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Outer Planets

Jupiter. Saturn. Uranus. Neptune. Each of these giant planets is the center of its own miniature solar system. Each is spectacularly beautiful and scientifically fascinating, which are reasons enough to explore them. But by studying the giant planets and their rings and moons, we can also learn about the forces that operated during the formation of our own solar system, as well as the origins of the hundreds of new extrasolar planetary systems that we discover every year.

And their moons are worlds in their own right. There are at least 16 outer planetary moons that would be called dwarf planets if they orbited the Sun rather than a planet. Two (Jupiter's Ganymede and Saturn's Titan) are larger than the planet Mercury, and one (Triton) is probably a captured Kuiper belt object.

But it is challenging and expensive to explore the outer planets, and missions to the outer planets take a very long time to develop, fly, and operate. Cassini will be orbiting Saturn until 2017, and Juno will operate at Jupiter from 2016 to 2017. After that, it's not clear if anyone will be sending a followup mission to Saturn or Jupiter or its moons, or an orbiter to survey the Uranus or Neptune systems. And there is a critical shortage of the isotope of plutonium that is needed to generate power for outer planetary missions.

Juno's first Jupiter close approach successful; best JunoCam images yet to come

Posted by Emily Lakdawalla on 2016/08/27 08:07 CDT | 3 comments

NASA announced this afternoon that Juno passed through its first perijove since entering orbit successfully, with science instruments operating all the way. This is a huge relief, given all the unknowns about the effects of Jupiter's nasty radiation environment on its brand-new orbiter.

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JunoCam "Marble Movie" data available

Posted by Emily Lakdawalla on 2016/08/22 04:56 CDT | 10 comments

Since a few days after entering orbit, JunoCam has been taking photos of Jupiter every fifteen minutes, accumulating a trove of data that can be assembled into a movie of the planet.

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Juno’s other ‘cameras’

Posted by Anna Scott on 2016/08/16 10:57 CDT | 3 comments

Juno’s science goals are to understand the origin and interior of Jupiter, focusing specifically on its atmosphere and magnetic field. Cameras can help answer some of these questions.

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JunoCam raw data from the Juno approach movie

Posted by Emily Lakdawalla on 2016/08/09 03:03 CDT | 1 comment

As it approached Jupiter from June 12 to 29, JunoCam captured an animation of the major moons orbiting the planet. The mission released a processed version of the animation on the day of orbit insertion, but took a few weeks to release the raw image data. I've prepared a page hosting all the raw data, and share a few processed versions.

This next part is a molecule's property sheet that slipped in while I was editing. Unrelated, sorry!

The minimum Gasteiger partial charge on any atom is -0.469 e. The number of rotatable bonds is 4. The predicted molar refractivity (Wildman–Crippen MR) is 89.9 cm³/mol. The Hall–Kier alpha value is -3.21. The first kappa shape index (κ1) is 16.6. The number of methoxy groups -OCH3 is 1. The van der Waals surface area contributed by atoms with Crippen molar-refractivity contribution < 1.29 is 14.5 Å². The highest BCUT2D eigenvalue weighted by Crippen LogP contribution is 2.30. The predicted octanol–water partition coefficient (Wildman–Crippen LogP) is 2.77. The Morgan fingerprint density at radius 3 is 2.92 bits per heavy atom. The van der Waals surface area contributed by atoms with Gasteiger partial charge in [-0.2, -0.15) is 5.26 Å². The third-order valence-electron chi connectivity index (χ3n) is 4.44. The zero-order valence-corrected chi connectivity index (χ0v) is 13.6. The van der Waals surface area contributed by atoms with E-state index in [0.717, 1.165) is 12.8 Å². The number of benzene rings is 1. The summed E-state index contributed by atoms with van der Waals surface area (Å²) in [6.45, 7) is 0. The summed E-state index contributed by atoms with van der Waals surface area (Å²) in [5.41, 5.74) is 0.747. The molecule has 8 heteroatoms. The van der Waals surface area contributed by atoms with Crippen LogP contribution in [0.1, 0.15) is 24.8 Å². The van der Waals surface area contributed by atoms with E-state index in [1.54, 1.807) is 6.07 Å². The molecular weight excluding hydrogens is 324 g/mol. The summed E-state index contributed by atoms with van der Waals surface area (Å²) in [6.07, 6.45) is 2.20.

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Jupiter's Clouds: A Primer

Posted by Justin Cowart on 2016/07/08 08:02 CDT | 7 comments

With Juno arriving at Jupiter, Justin Cowart gives us a lesson on the giant planet's varied cloud patterns.

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Oppositions, conjunctions, seasons, and ring plane crossings of the giant planets

Posted by Emily Lakdawalla on 2016/07/07 08:01 CDT | 4 comments

When are the solstices and equinoxes on the giant planets, and when are they best positioned for view from Earth? I ask these questions a lot as I write about Earth photos of giant planets, and I finally decided to gather the answers to those questions in a single post.

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Juno has arrived!

Posted by Emily Lakdawalla on 2016/07/05 01:14 CDT | 7 comments

For a second time, NASA has placed a spacecraft into orbit at Jupiter. The spacecraft operated exactly according to plan, and Juno successfully entered orbit today, July 5, 2016, UTC

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A peek at the JunoCam approach movie

Posted by Emily Lakdawalla on 2016/07/04 09:36 CDT | 2 comments

We're now just about 12 hours away from Juno's Jupiter orbit insertion. As anticipation ramps up, NASA has released this sneak peek at JunoCam's approach movie, made of views of Jupiter and its largest moons shot during the final approach, up until about five days ago.

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Juno's first taste of science from Jupiter

Posted by Emily Lakdawalla on 2016/06/30 06:23 CDT | 8 comments

Jupiter is growing in Juno's forward view as the spacecraft approaches for its orbit insertion July 5 (July 4 in the Americas). The mission has released images from JunoCam and sonifications of data from the plasma waves instrument as Juno begins to sense Jupiter.

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Timeline of Juno Jupiter Orbit Insertion events

Posted by Emily Lakdawalla on 2016/06/16 02:55 CDT | 1 comment

Today NASA held a press briefing and released a press kit for the impending orbit insertion of the Juno spacecraft. The 35-minute orbit insertion burn is scheduled to begin July 5 at 03:18 UTC (July 4 20:18, PDT). Here's a timeline for events relating to orbit insertion.

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